In order to assemble -required linear lengths of the light system from an appropriate number and size of circuit boards in the set, coupling elements (110) as illustrated in FIGS. 15A-15E are used. Each coupling element (110) comprises an outer housing (111) comprising an upper part (112) and a lower part (113) snap fitted together. Each housing part (112,113) comprises an oblong tray-like member having upstanding peripheral wall portions with resilient pegs (114) provided on abutting edges of the wall portions of the two housing parts (112,113) to engage in corresponding apertures in the opposite abutting edges to provide a snap connection means for the two housing parts, which are disposed in inverted positions with respect to one another.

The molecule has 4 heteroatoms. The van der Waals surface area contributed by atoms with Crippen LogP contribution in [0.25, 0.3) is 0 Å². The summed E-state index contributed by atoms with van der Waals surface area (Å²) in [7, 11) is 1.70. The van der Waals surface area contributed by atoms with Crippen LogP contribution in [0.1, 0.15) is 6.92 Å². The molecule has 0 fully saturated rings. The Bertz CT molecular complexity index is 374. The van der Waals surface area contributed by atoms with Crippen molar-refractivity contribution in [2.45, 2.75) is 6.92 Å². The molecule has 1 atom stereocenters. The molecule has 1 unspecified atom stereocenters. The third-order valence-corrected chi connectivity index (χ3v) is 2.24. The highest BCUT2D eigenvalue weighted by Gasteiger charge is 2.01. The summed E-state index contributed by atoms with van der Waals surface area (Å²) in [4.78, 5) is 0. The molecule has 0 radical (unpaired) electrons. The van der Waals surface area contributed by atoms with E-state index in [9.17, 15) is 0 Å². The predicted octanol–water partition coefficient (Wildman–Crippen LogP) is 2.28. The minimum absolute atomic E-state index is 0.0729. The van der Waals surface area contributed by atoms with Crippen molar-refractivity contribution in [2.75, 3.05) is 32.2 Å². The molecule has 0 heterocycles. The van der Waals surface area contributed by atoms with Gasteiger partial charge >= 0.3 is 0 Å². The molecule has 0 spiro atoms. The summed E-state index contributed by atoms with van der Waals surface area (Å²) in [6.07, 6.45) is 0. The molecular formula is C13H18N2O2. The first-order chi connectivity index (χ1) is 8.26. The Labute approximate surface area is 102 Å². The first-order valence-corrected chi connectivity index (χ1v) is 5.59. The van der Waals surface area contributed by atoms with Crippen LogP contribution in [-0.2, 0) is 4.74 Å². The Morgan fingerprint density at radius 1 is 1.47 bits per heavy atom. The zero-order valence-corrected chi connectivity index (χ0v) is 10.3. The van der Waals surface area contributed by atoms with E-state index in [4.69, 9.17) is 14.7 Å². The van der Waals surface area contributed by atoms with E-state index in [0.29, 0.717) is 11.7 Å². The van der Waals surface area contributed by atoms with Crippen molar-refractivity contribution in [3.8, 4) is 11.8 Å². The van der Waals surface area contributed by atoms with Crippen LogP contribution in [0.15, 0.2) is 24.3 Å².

The end walls of the housing part (112,113) are recessed to provide an entry slot (115) for receiving end portions of two circuit boards to be joined end to end by the coupling element (110). Within each housing part (112,113), there are two longitudinally extending dividing walls (116) for laterally spacing apart three plate-like electrical connecting elements (117), as illustrated in FIG. 15E within the housing (111). Three location formations (118) of oblong crosssection are integrally formed between the dividing walls (116) and the longitudinal side walls of the parts (112,113) for engagement in centrally located recesses (119) in the connecting elements (117). Each connecting element (117) has, at each end, a pair of resilient forks (120) for making electrical connections with the circuitry provided on the circuit boards (65).